Hope this information helps. Revert us if you have any questions with Windows we will be glad to assist.

Ravinath P
Forum Moderator - Multiple Forums

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Thank you for your help unfortunately when i run cmd and copy and pasted the command prompt i STILL get this is the whole quote "scanreg.exe is not recognized as an internal or external command
operable program or batch file " what does that mean ?

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Thank you for your help unfortunately when i run cmd and copy and pasted the command prompt i STILL get this is the whole quote "scanreg.exe is not recognized as an internal or external command
operable program or batch file " what does that mean ?
It means that it's not there. I should know, I have the same problem right now.

Apparently Microsoft has pulled the plug on scanreg.exe and scanregw.exe. They have discontinued it since Windows Vista (or maybe even since XP, they don't say on their Knowledge Base website). And you are on Windows 7, right?

The only question that remains is what's the alternative to it in Vista or 7, or in Windows 8? That's what I would like to know.

For instructions on how to use the scanreg tool see one of these links:
http://www.ehow.com/how_7364431_use-scanreg-correctly.html
http://support.microsoft.com/kb/183887

It's funny how Microsoft has removed the Scanreg tool which was actually the only tool capable of making a true backup and restore of the Windows registry. And yet, they are still telling people to use the export and import options of Regedit as a way to "backup and restore" the registry! That's crazy talk! It's exactly this that brought me here today! You can see my other post here.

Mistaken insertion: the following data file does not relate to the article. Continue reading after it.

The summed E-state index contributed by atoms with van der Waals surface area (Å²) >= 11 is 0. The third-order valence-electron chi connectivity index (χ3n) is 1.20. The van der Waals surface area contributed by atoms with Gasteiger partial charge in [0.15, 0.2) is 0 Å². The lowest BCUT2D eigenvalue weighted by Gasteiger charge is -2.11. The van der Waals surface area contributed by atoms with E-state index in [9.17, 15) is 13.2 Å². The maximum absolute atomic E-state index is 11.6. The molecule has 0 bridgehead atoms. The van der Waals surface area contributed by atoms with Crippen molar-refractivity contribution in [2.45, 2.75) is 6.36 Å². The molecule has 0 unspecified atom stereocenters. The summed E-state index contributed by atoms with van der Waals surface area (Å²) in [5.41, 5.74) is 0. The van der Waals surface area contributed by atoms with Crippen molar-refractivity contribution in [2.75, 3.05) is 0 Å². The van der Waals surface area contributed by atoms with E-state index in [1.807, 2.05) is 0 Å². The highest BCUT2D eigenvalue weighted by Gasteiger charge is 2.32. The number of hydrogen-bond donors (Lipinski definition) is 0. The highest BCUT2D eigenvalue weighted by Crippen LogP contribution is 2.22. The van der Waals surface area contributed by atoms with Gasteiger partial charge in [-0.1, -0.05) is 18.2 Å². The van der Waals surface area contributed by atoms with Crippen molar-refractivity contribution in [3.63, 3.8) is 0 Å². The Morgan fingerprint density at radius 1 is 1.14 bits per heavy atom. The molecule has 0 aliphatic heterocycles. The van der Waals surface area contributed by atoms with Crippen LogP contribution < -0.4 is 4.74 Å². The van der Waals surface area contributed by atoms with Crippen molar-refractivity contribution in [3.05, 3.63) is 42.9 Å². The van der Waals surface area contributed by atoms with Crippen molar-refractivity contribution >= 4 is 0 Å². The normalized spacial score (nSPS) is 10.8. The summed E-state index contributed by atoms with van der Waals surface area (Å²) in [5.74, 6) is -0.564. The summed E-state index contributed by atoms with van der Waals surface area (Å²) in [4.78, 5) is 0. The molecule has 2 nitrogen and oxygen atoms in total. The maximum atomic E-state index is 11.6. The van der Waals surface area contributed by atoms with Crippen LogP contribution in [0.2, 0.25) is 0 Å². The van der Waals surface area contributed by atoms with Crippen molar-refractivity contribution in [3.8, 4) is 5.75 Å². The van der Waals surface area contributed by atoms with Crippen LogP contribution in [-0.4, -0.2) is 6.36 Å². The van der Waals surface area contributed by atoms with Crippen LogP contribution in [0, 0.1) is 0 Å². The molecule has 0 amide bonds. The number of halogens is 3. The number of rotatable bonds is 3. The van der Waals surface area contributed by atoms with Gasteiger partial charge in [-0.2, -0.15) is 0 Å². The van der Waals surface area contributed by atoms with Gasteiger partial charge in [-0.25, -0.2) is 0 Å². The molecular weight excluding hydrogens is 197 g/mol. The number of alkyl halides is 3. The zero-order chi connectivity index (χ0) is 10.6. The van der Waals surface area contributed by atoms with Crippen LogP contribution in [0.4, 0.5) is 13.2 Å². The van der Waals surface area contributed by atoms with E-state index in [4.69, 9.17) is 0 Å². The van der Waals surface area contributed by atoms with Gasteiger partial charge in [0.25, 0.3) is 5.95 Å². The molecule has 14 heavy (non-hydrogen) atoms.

Don't ever use import and export in Regedit! It will kill your system!

This is exactly what I have done 2 days ago. I exported all the root keys and hives using Export option in Regedit. It produced a massive file that's over 450 MB in size. One day later, in order to revert back the changes I have made the other day, I opened up Regedit and then the option Import and opened the 450 MB file. The progress bar showed up and at the end of the import I got a warning type of message (red icon with an x) telling me that not everything was imported.

So I tried doing it in safe mode. I got the same message. I tried doing it in safe mode with command prompt and the Reg command. I got a new message. I booted back into Windows in normal mode. I had no sound! Windows Audio service didn't run. It depends on Windows Audio Endpoint Builder, RPC and Multimedia Class Scheduler. They were all running except for Endpoint Builder. I couldn't get it to start at all. I tried removing the dependency in registry. It didn't do anything. I tried running the sfc /scannow command and it failed and is now stuck with a pending repair that won't go away.

This is why I am here today. I will never again in my life use Import and Export options of Regedit. Regardless of what Microsoft and other companies and tutorials and guides are saying. Windows registry changes all the time! And the Import option works by merging, so it doesn't really do a "restore" of the registry. It only kills it. By providing instructions to make keys and hives that have changes or that are no longer there, while also replacing (overwriting) the others that are already there. Exporting works fine, but what good is it if the import can make a system (and it's user) cry?!

So from this day forward I will never use Import or Export option of Regedit, and I will advise others not to use it. This is not a backup and restore, like it used to be with the Scanreg tool. The old Windows systems had a different format for Reg files also, and it was a different architecture, I know. But to use Regedit as a replacement? I don't think so.

There needs to be a way to backup current registry "state" and restore it if needed, but I think Microsoft has yet to come up with a tool for that. And Regedit is not it. And they should know better, and stop giving possibly dangerous instructions on their Microsoft Support website to new users, instructions that can possibly kill a system and force people to re-install Windows. I'm probably facing a re-install myself. I will try a repair install first, before I do a clean install.